From 7:30 a.m. to 9:05 a.m, the 23 students of Susan Weaver also touched on geometry, art, a refresher on American history of Civil War battles and how quilts helped slaves escape.
In addition, they made, or at least started, Christmas photo ball crafts with the help of Benson and Weaver. They had to take scrambled directions and put them in order and then follow them, with help from the two women, to make the Christmas balls with a fabric-formed star on the back and photo to be put on the front.
“Get it really close, snug it up,” Weaver told students of their photo balls, which formed stars using contrasting material squares folded and held in place with pins.
“Probably she’s the oldest teacher teaching in the United States today,” Weaver said of her mother, an Iowa resident and native of Canada visiting her daughter for the winter.
On Wednesday, Dec. 19, students were to turn in term papers on a Civil War topic that will be graded by both Weaver for writing and by history teacher Michael Hoover for content. It was the last day of the fall semester, with students in class half a day.
“You do across the curriculum. It’s not just one,” Weaver said. “It’s team teaching.”
Benson showed the class quilt after quilt she has made over the past 30 years or so, including ones with the prairie points around the edges instead of the normal smooth edges. She points out one quilt that used a variant on the Irish chain, another with courthouse steps and one with piano keys, as well as a “quillow” — a quilted pillow.
Other quilts with things “hidden in plain view” included the tree of life, log cabin, snow man, tea pots.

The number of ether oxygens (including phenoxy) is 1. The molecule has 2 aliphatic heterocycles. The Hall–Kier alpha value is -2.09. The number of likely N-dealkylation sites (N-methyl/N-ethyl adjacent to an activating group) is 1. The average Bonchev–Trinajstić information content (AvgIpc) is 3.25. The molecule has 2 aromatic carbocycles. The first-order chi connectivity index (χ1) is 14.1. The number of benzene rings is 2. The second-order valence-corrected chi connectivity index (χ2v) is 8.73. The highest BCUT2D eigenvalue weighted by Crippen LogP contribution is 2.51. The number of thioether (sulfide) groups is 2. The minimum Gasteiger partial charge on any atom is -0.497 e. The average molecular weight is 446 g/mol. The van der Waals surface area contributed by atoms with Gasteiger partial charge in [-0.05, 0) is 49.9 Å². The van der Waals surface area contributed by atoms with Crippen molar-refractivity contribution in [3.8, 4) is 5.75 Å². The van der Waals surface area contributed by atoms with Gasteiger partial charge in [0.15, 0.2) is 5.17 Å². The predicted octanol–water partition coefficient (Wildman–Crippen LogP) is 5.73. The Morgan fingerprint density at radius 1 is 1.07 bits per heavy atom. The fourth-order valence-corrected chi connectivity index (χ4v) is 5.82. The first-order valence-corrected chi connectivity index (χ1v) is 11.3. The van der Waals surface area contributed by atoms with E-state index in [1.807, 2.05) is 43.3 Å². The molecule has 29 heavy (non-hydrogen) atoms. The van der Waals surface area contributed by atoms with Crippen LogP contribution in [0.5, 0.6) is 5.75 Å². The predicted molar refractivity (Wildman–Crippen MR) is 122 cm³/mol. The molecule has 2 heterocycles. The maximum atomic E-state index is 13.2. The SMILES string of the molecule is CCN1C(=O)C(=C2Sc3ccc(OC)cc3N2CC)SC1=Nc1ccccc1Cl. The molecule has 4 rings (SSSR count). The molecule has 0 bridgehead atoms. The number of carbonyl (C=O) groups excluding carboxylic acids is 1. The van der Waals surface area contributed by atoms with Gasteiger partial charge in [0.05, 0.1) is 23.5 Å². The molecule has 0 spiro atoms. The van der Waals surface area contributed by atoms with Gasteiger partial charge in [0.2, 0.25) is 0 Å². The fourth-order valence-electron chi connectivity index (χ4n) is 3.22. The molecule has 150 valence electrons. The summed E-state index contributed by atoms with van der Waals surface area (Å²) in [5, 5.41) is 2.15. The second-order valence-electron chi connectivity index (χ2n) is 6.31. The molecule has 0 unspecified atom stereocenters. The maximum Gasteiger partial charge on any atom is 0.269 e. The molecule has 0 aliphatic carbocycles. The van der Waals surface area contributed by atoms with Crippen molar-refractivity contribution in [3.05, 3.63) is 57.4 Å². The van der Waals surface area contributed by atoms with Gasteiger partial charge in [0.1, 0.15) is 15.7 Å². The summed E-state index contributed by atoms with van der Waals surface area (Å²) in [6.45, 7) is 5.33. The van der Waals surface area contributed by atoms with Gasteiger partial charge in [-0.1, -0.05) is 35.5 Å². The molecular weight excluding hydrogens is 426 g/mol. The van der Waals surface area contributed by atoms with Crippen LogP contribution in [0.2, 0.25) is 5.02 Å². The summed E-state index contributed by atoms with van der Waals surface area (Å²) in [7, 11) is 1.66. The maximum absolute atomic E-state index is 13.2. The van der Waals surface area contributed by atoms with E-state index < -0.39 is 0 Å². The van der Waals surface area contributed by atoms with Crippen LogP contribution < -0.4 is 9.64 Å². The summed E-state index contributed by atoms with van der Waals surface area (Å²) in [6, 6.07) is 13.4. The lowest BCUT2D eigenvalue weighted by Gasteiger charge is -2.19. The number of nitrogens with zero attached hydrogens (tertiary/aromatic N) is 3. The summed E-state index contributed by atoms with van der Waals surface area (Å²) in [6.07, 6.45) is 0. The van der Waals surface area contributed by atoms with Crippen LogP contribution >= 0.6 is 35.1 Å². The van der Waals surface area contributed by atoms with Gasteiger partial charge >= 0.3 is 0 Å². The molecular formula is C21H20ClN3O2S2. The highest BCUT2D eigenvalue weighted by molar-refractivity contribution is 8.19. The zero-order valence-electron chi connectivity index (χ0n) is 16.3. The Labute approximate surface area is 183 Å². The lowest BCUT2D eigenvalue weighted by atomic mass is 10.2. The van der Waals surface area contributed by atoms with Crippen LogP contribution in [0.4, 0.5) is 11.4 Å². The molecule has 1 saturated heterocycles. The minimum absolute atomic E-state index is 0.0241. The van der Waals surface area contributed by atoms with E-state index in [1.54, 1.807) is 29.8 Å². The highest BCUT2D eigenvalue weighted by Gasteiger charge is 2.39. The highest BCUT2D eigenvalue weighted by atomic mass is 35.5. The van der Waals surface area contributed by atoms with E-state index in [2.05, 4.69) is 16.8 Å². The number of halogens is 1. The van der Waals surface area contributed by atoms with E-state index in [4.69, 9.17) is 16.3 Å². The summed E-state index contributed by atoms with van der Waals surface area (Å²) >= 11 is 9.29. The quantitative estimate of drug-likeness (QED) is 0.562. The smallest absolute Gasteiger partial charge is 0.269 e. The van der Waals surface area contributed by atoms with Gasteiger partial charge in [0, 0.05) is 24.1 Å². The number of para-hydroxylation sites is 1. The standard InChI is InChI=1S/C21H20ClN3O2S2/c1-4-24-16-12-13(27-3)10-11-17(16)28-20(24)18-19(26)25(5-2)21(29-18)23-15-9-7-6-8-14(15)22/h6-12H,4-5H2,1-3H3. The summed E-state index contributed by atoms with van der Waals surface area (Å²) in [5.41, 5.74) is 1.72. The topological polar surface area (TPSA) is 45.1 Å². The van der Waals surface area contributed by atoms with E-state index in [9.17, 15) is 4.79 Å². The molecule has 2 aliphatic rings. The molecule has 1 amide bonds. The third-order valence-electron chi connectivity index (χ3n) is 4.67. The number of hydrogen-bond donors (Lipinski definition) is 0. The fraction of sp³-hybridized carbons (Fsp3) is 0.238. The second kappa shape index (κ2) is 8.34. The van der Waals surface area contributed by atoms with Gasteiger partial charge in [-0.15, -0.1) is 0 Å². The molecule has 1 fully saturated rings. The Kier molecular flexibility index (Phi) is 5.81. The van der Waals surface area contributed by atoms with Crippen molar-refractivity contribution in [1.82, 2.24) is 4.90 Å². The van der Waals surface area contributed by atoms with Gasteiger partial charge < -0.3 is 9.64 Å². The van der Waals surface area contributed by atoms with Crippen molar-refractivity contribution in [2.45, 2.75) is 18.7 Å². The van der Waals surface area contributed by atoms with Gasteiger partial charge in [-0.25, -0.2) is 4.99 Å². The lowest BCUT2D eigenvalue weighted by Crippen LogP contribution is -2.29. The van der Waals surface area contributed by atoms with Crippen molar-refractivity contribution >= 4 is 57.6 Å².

The class had read a book called “Hidden in Plain View” about how quilts helped escaped slaves make it to freedom in the northern United States or Canada, as well as another book called “Across Five Aprils” about a family that split allegiances during the Civil War, a proverbial house and family divided in a nation divided.
Homes that were safe havens for escaped slaves displayed quilts outside as a subtle welcome sign, and the escapees were given quilts that acted as road maps of sorts that generally led further north, the students have learned.
Quilts helped escaped slaves, traveling mostly at night, with Ozella’s Underground Quilt Code. For instance, a bear’s claw design indicated a place to get water, and a churndash pattern represented Cleveland, Ohio, near Canada, while a log cabin meant to wait at that house, and a shoe fly or bows batter meant to dress up, and flying geese would point the direction to continue, Weaver and Benson said.
A drunkard path, a zigzag, meant to travel erratically, including through water so as to throw off tracking hounds, they said.
A star symbolized the north, especially Canada. Benson’s father was from Ontario, and she was born in Nut Mountain, Saskatchewan.
Aside from learning language art skills of organizing the random directions, Monday’s lessons also touched on contrasting colors and the color wheel from art class, the Civil War from American history, geometry in the folding of the cloth, and what generations ago would have been a craft in the domain of home economics.